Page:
Recently colleagues have shared how “stressed” they are at work. Mainly, they reveal how people in their office are more agitated and short-tempered. In this economy, we may find it harder than ever to cope with the challenges of our job or business. Both the stress we take with us to the job and the stress that awaits us at the job seem to be on the rise. We are all prone to feeling this added pressure whether we are the owners or managers.
Over the years consulting with various types of businesses I focus on several areas where a few changes could work to overcome stress that was developing in the work place. Here are three tips:
· Review all preparation and plans for projects in progress and projects contracted for. Make certain that contingency plans are in place. Interview all key participants of a given project, their feedback is important.
· Review all scheduling and projected time-frames to make certain they are realistic and flexible.
· Specifically review all staffing requirements for projects. The tendency in a recession is to lay off staff. However, once business starts to build back up, many business owners are reluctant to re-staff fearing a down-turn is lurking over the horizon. This is okay in the short-term, but if staff perceives this is a new habit or pattern, stress levels in the office will increase. Often the outsourcing of personnel and hiring of part-time employees could work within the budgetary constraints of the projects. I found that owner’s resistance to hiring adequate staffing is common after a recession. Rolling forecasts are very helpful in showing if the projected profits in the projects could absorb the added staffing expense.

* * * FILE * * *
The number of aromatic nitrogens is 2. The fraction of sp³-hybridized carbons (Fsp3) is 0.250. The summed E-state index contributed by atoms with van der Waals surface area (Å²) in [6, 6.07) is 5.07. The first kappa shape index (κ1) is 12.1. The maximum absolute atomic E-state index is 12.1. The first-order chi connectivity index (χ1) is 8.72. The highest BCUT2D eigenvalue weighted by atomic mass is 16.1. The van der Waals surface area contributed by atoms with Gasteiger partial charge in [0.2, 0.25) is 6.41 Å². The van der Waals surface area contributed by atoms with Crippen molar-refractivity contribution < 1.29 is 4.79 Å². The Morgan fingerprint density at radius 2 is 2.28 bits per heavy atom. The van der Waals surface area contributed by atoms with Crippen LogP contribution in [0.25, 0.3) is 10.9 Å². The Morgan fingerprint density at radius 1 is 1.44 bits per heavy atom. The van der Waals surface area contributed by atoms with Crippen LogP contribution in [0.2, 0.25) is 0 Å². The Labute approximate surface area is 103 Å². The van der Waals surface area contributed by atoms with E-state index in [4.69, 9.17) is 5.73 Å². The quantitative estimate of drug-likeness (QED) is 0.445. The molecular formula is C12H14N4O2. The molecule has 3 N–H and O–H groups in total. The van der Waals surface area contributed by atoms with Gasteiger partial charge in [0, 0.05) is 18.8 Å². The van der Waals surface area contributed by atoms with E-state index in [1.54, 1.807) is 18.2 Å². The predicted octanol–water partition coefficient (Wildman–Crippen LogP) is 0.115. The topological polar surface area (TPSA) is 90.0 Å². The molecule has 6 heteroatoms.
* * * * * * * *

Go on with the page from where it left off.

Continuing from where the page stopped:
When my stress levels at work are rising, it is usually because I am annoyed at someone who is not doing what I want, or a project that is not turning out the way I want it to. Both these causes of my stress revolve around the word “I.” When I have a little more patience with those I work with and when I take the focus off of me and think about others; the others around me seem to react favorably and everyone’s stress is normally reduced.
Many times our creativity or “out-of-the box” thinking places us into uncharted waters. It is certainly expected to have a few nerves when we are trying something new. I remember other examples where I have stepped out of my comfort zone and overcame obstacles and achieved success. I maintain my focus here on past successes. Mark Twain said, “I had a lot of problems in my life…. Most of which never happened.”
When my stress levels at work begin to rise I make the time to head to the golf practice range. Getting lost in the fundamentals of a good golf swing totally absorbs my mind and afterward I have more clarity, focus and usually a different perspective.
I utilize consultants as a sounding board. It is remarkable how an objective fresh point of view can change stress into positive action.
Meditation is another stress relieving tool. I simply sit in my chair whether at work or at home, and focus on my breath coming in and going out. I say to myself:
Breathing in, I know I am breathing in.
Breathing out, I know I am breathing out.
After five minutes I feel better!